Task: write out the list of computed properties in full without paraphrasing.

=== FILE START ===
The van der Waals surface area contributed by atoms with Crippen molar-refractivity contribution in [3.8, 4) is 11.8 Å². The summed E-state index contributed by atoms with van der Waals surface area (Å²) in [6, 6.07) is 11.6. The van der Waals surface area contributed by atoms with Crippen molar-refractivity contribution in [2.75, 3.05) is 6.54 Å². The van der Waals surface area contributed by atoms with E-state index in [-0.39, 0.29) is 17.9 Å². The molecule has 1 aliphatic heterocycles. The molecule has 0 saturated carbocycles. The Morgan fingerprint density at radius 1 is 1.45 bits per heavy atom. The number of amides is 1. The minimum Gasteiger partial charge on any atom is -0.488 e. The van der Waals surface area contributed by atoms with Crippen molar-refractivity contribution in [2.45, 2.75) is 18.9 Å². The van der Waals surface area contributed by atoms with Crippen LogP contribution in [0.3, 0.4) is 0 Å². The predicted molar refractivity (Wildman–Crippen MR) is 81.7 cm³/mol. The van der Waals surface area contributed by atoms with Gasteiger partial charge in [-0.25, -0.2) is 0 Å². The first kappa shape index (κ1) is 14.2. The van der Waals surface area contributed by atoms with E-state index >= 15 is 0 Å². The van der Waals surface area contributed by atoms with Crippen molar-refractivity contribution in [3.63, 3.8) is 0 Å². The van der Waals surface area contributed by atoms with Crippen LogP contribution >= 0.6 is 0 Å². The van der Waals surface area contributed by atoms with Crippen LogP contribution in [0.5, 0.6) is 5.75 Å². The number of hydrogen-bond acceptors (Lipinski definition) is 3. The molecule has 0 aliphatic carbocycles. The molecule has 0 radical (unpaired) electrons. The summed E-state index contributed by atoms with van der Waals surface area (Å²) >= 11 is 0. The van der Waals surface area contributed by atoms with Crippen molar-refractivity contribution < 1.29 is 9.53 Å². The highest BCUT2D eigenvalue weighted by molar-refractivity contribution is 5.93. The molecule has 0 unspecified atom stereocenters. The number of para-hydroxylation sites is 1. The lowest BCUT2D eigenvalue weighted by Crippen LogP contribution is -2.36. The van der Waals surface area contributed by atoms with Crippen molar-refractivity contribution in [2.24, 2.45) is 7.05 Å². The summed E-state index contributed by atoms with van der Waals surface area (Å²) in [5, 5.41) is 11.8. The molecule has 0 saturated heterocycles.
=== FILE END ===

The van der Waals surface area contributed by atoms with Crippen molar-refractivity contribution in [3.8, 4) is 11.8 Å². The summed E-state index contributed by atoms with van der Waals surface area (Å²) in [6, 6.07) is 11.6. The van der Waals surface area contributed by atoms with Crippen molar-refractivity contribution in [2.75, 3.05) is 6.54 Å². The van der Waals surface area contributed by atoms with E-state index in [-0.39, 0.29) is 17.9 Å². The molecule has 1 aliphatic heterocycles. The molecule has 0 saturated carbocycles. The Morgan fingerprint density at radius 1 is 1.45 bits per heavy atom. The number of amides is 1. The minimum Gasteiger partial charge on any atom is -0.488 e. The van der Waals surface area contributed by atoms with Crippen molar-refractivity contribution in [2.45, 2.75) is 18.9 Å². The van der Waals surface area contributed by atoms with Crippen LogP contribution in [0.3, 0.4) is 0 Å². The predicted molar refractivity (Wildman–Crippen MR) is 81.7 cm³/mol. The van der Waals surface area contributed by atoms with Gasteiger partial charge in [-0.25, -0.2) is 0 Å². The first kappa shape index (κ1) is 14.2. The van der Waals surface area contributed by atoms with E-state index >= 15 is 0 Å². The van der Waals surface area contributed by atoms with Crippen molar-refractivity contribution in [3.63, 3.8) is 0 Å². The van der Waals surface area contributed by atoms with Crippen LogP contribution >= 0.6 is 0 Å². The van der Waals surface area contributed by atoms with Crippen LogP contribution in [0.5, 0.6) is 5.75 Å². The number of hydrogen-bond acceptors (Lipinski definition) is 3. The molecule has 0 aliphatic carbocycles. The molecule has 0 radical (unpaired) electrons. The summed E-state index contributed by atoms with van der Waals surface area (Å²) >= 11 is 0. The van der Waals surface area contributed by atoms with Crippen molar-refractivity contribution < 1.29 is 9.53 Å². The highest BCUT2D eigenvalue weighted by molar-refractivity contribution is 5.93. The molecule has 0 unspecified atom stereocenters. The number of para-hydroxylation sites is 1. The lowest BCUT2D eigenvalue weighted by Crippen LogP contribution is -2.36. The van der Waals surface area contributed by atoms with Crippen molar-refractivity contribution in [2.24, 2.45) is 7.05 Å². The summed E-state index contributed by atoms with van der Waals surface area (Å²) in [5, 5.41) is 11.8. The molecule has 0 saturated heterocycles.